In late 2009 and early 2010, the hot topic in Beijing art circles was the relocation of the arts districts and the attendant legal complexities. With the rise of real estate speculation and a new round of construction planning for the city’s Chaoyang district in the first half of 2009, most of the town and village land within the district just outside the Fifth Ring Road faced the prospect of repurposing. According to current rules governing land use, the dozen or so art communities located in the northeastern suburban arts districts, originally developed on land rented from farmers, did not conform to land-use regulations. Of course the now iconic Factory 798 and the lesser-known but officially sanctioned Liquor Factory and Yi Hao Di districts were not under threat— these are shop windows for China’s new creative class. The problem was for the other 90% of Beijing art districts, where many of the city’s artists had made their homes and studios. Suddenly, more than a thousand studios were slated for demolition.
In the months following the release of the new plan, rumors proliferated. Landlords and developers reassured anxious artists that their buildings would not be torn down, and their rent and heating bills were collected as usual. But in November 2009, demolition notices appeared in the 008 Art Zone in Jinzhanxiang and the nearby Zhengyang Creative Art Zone. Soon after, developers, refusing to negotiate breach-of-contract compensation with artists, announced official deadlines for artists to vacate their studios. Water, electricity, and gas were shut off. Doors were sealed and a number of incidents of intimidation and violence were reported.
Artists began organizing events to protect their rights. Two of the four events in the series “Warm Winter” took place in 008 and Zhengyang, the areas under the most pressure. The largest event, “Versed in Culture, Skilled in Warfare,” was held on January 21, 2010. The organizers staged a discussion forum and a sports meet. The sports meet, held in Zhengyang, saw more than twenty artists compete in tug-of-war, using physical activity to demonstrate their determination to protect their rights. In the negotiation-themed discussion forum at the Jiangfu Art Center, participants debated methods for resolving the demolition predicament— relying on legal aid, going after unscrupulous developers, seeking protection within the legal system, and so on. As the artists determinedly sought reasonable and lawful protection of their rights, “Warm Winter” received increasing attention from the media and the public. Public pressure led to the resolution of compensation issues arising from the demolition of certain art communities.
“Warm Winter” ended, and large-scale demolition severely damaged the spontaneously formed art communities in Chaoyang. However, these events stoked an ongoing public discussion of China’s present land system, as well as demolition-related legal problems and urban development models driven by economic benefit. The “Warm Winter” events gave a voice to the anxieties and objections of not only the individual artists involved, but also the vast majority of society. In that sense, this was just the first in a series of large-scale activities and organized social interventions staged by contemporary artists in 2010.
In June, after a developer came under suspicion of illegally filling in East Lake in Wuhan, two local artists organized a program called “An East Lake for Everyone” (see LEAP 6). And then, at the end of the year, there was that banquet in Shanghai— its host shall not be named— that turned out to be not so harmonious after all. Although these events had different causes, locations, goals and formats, they demonstrated that artists no longer speak up only as individuals. In 2010 we instead saw the establishment of a foundation for community-based activism. Considering the circumstances of these various events, two concepts rise to the surface: land and law.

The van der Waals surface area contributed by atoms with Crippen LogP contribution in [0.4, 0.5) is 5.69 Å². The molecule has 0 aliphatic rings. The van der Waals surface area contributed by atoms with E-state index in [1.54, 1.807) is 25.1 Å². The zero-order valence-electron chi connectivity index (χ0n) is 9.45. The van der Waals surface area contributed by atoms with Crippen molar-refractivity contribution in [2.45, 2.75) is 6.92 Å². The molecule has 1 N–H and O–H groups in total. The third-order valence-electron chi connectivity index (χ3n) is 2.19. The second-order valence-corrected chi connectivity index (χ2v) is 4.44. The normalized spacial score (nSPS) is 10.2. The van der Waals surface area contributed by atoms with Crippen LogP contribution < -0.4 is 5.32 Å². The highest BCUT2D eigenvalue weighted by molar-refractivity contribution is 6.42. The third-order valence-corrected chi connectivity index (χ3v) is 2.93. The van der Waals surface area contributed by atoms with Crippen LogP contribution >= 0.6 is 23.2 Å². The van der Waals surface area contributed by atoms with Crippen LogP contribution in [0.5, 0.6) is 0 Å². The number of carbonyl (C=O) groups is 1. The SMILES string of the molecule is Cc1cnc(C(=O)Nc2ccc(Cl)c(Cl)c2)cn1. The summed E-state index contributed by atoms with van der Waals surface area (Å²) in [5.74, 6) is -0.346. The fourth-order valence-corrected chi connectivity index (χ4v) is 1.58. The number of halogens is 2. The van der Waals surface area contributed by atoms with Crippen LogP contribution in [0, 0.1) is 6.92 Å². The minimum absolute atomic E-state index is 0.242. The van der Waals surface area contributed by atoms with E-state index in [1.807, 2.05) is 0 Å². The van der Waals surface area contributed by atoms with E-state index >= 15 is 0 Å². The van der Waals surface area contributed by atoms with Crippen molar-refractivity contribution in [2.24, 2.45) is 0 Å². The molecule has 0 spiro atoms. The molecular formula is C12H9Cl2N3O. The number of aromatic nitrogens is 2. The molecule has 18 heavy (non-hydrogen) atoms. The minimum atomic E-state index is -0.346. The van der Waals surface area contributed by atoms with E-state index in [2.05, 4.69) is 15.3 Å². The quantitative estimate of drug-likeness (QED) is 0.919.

As development and modernization progress, the commodification of China’s land continues to intensify. As New Yorker correspondent Evan Osnos recently wrote, struggles over demolition have become “the national psychodrama, the defining battle over power and fairness.” Today, questions of land come to the fore in urban development plans, government revenues, and in the inclusion of real estate in GDP figures. Whenever we observe a public incident related to land, we see people turn to the law to resolve their problems. However, law can only resolve specific cases. The events in 2010, this year of interventions, show symptoms of a certain affliction in contemporary China. As Wang Chunchen, curator at the CAFA Museum, contends in his latest book Art Intervenes in Society: A New Artistic Relationship, the goal of these interventions is to “apply the freedom and unique thinking of artists to social phenomena, social environments, social problems, and social systems. . . Its way of thinking adopts positive attitudes and positive methods of intervention; it strives to expand the function of art to include new values and powers of expression. The work of artists is so diverse precisely because artists utilize independent critical and reflective energies.”
The expansion of large-scale activities through which art intervened in society in 2010 allowed us to observe a great deal of art-related debate. This debate possesses certain characteristics of openness. Each activity attempted to use various channels or media to fully open and propagate the public discussion. However, one question remains: from the perspective of the arts, were these activities really “art intervening in society,” or “society intervening in art?” Regardless, these activities certainly made us all quietly aware of the particular relevance and timeliness of contemporary art in the China of 2010.